Rabobank admitted that for at least five years beginning in 2005, benchmark submitters in London and Utrecht, Netherlands, would routinely take requests from traders seeking to fix the rate of Euribor and Libor for the U.S. dollar, yen and pound sterling, according to the statement of facts.

Mid-Level Managers

Mid-level managers at the bank, such as Rabobank’s global head of liquidity and finance in London, were aware of and participated in the internal manipulation of Libor submissions, according to the statement of facts.

“We were obviously struck by the extent of the misconduct,” Mythili Raman, acting assistant attorney general of the Justice Department’s criminal division, said in an interview.

She said the investigation found both internal and external agreements to manipulate rates and that the rate setter allowed swaps traders to have significant influence over the Libor setting process.

“What we’ve found across a number of our investigations whether it be in this case or others is that there is misconduct that banks need to be paying more attention to,” Raman said. “They should be paying attention to the fact that we’re paying attention and there’s more to come.”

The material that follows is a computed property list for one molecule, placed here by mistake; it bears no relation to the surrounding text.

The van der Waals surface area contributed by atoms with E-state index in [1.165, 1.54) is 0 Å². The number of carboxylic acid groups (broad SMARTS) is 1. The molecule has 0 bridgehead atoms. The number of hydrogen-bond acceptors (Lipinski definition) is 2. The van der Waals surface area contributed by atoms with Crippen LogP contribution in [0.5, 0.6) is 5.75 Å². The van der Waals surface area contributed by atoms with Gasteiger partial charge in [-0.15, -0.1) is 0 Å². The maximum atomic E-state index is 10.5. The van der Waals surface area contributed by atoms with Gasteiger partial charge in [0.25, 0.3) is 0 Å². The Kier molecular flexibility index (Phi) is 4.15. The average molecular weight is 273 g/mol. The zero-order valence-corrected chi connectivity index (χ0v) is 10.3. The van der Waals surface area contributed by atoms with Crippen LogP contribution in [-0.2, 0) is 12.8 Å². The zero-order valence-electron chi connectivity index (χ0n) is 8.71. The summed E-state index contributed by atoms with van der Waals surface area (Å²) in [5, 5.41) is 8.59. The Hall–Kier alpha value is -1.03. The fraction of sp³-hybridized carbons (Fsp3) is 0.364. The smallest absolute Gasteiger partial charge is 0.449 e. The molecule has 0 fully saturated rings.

Investigating Individuals

Raman said the department is still investigating individuals, who weren’t charged in yesterday’s actions.

The documents also show how specific submissions made on certain days by Rabobank influenced global interest rates by two to three basis points.

One Rabobank trader told a yen submitter that people were talking with each other to change the rates. The submitter said: “yes deffinite manipulation - always is tho to be honest mate … i always used to ask if anyone needed a favour and vise versa … a little unethical but always helps to have friends in mrkt.”

On July 28, 2006, a Rabobank trader and rate submitter discussed moving one-month rates higher. Within 20 minutes, the submitter contacted a trader at another bank and said: “morning skipper will be setting an obscenely high lm again today,” according to the U.S. filing.

‘Poor Customers’

The other bank’s trader responded, “(K)...oh dear..my poor customers....hehehe!! manual input libors again today then!!!!”

The rate submissions by both Rabobank and the other bank, which isn’t named in the documents, moved up one basis point that day, from 0.37 to 0.38. Those submissions were the second highest of the contributor panel that day, according to the statement of facts.